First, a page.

Ask the Therapist: My boss is harassing me at work
Your boss does not have to like you, but he needs to maintain a professional demeanour and accept good work when you deliver it
I am a 25-year-old male. My boss has been singling me out during team meetings repeatedly, even when things aren’t my fault, and I don’t know how to defend myself from his constant passive aggression during personal interactions at work. He clearly doesn’t like me. I don’t want to go to HR and have it backfire, as I need this job. — AR
Dear AR, I am sorry to hear about your toxic work situation. Spending 30+ hours a week under such stressful circumstances can be very disruptive to your health and well-being and set you up for underperformance. Your boss does not have to like you, but he needs to maintain a professional demeanour and accept good work when you deliver it, and not openly attack you in team meetings.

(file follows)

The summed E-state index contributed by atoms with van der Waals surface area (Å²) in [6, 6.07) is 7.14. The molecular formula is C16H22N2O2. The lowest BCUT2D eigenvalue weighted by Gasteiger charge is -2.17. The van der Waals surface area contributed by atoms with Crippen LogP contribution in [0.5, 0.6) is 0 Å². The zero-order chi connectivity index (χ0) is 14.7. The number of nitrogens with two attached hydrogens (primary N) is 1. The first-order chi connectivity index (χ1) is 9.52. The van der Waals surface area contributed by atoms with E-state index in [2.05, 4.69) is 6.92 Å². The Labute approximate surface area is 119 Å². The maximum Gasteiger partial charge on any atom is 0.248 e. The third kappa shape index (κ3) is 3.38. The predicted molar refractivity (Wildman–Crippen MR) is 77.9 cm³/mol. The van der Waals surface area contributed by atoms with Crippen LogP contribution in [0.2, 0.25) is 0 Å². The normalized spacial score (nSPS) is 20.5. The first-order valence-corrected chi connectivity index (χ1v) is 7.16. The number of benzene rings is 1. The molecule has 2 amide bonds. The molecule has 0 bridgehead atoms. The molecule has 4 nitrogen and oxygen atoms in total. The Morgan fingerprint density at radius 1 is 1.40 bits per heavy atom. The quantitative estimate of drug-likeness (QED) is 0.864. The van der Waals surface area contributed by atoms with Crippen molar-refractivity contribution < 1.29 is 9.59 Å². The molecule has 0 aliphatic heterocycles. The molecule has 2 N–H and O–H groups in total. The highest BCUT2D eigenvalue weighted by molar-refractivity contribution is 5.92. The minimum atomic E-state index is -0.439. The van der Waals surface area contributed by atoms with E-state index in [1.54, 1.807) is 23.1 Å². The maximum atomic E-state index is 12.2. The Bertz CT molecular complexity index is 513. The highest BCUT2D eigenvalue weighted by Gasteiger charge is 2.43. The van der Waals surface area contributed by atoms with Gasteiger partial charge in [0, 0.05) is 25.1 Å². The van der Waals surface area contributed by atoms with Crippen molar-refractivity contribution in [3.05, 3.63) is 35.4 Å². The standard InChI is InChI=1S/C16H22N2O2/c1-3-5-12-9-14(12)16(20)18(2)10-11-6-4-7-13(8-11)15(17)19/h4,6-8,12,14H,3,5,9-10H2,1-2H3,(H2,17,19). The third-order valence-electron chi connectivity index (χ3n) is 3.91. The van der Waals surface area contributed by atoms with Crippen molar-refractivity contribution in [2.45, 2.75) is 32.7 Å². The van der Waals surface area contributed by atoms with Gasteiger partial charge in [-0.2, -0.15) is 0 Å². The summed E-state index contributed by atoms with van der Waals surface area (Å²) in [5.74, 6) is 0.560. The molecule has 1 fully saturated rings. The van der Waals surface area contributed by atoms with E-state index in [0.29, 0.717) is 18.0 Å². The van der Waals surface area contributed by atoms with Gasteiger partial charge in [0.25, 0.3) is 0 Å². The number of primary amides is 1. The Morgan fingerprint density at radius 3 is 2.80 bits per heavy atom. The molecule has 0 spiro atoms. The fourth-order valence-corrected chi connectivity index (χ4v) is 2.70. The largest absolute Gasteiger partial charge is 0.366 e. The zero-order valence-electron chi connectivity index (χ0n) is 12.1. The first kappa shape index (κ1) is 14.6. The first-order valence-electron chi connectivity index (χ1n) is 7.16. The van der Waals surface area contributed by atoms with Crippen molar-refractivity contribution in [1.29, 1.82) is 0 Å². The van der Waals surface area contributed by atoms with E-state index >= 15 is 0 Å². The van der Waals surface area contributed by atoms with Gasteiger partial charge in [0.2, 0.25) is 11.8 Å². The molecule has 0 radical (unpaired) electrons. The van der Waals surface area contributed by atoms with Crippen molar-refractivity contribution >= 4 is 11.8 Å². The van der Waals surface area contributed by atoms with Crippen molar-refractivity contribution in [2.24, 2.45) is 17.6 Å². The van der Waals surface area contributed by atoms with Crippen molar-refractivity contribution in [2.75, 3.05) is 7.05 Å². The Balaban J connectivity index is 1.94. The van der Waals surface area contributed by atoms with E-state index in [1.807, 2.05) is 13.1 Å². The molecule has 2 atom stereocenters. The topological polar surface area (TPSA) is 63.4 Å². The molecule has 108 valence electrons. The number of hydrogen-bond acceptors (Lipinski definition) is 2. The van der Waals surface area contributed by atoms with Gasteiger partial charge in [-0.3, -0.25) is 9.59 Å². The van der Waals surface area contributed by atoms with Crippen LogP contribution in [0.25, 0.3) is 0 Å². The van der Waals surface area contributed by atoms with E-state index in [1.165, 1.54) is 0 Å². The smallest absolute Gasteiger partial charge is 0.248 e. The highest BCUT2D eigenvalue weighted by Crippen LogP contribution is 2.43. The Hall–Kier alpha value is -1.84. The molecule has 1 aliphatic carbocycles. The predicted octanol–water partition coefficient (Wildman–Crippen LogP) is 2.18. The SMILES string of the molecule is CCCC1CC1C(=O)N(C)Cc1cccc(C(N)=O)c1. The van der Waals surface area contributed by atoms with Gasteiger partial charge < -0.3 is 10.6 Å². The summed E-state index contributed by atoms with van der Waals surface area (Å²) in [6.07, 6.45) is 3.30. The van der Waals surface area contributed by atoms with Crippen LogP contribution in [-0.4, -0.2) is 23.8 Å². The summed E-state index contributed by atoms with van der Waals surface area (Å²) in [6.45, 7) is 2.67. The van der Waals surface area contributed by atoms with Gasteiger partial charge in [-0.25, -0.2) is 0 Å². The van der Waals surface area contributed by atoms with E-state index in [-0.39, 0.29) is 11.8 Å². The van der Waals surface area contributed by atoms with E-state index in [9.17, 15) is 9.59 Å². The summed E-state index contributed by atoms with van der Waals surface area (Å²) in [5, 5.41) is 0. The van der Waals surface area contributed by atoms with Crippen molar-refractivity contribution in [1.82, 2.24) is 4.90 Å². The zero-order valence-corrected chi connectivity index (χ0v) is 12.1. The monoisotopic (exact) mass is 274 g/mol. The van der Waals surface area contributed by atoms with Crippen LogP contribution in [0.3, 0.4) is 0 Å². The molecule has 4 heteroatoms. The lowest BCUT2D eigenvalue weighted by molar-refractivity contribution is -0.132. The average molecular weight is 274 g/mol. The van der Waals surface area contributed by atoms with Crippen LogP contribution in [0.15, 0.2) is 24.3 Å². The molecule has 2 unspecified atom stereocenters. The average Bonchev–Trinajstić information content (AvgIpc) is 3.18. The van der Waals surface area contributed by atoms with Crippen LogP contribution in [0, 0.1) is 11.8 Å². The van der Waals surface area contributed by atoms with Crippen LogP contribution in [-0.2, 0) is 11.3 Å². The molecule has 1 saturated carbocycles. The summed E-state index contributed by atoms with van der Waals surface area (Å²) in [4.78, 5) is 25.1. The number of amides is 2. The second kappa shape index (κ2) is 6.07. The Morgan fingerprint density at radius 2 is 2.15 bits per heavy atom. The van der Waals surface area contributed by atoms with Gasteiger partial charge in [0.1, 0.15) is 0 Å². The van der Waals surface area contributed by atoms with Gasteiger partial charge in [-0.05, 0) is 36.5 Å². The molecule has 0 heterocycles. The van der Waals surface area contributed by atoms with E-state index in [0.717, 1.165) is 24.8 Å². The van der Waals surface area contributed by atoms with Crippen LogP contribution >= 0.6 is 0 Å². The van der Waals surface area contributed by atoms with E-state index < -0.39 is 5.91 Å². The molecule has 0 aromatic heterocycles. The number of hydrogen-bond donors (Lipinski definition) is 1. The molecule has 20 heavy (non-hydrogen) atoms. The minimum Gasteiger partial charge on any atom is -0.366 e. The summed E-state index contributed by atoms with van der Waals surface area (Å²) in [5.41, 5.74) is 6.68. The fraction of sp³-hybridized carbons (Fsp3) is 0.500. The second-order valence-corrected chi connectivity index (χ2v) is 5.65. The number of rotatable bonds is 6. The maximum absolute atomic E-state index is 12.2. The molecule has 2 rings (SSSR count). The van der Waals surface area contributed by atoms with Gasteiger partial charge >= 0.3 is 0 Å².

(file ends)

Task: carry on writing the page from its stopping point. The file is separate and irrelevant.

Of course, the best approach would be to ask your boss for a private meeting and let him know that you are a good team player, working hard to meet the company’s goals, and open to receiving honest feedback on what you can do to better achieve his objectives. I would hope that, during such a conversation, you would find an opportunity to forthrightly share your concerns about feeling singled out and blamed, and that going forward he would recognise how his behaviours are negatively affecting your job satisfaction.
If a conversation cannot take place, or he does not change, I would pay attention to his “themes” when he is being passive aggressive, and practise not being emotionally affected. Formulate appropriate responses you can give him when he blames you. You can respectfully give him feedback, such as, “This is a team effort and I have tried my best to contribute to the success of this project.” I am sure you can find appropriate responses based on your specific job. Do not hesitate to ask for help from a trusted colleague or friend. Ideally, team members could speak up in meetings, but with a toxic boss, that might be very difficult.
Only after you have made the in-person effort to resolve your differences with your boss, and if the problems continue to persist, should you consider going to HR.
(Dr Annette is integrated psychotherapist at CHMC, Dubai. Got a query? Email us on email@example.com)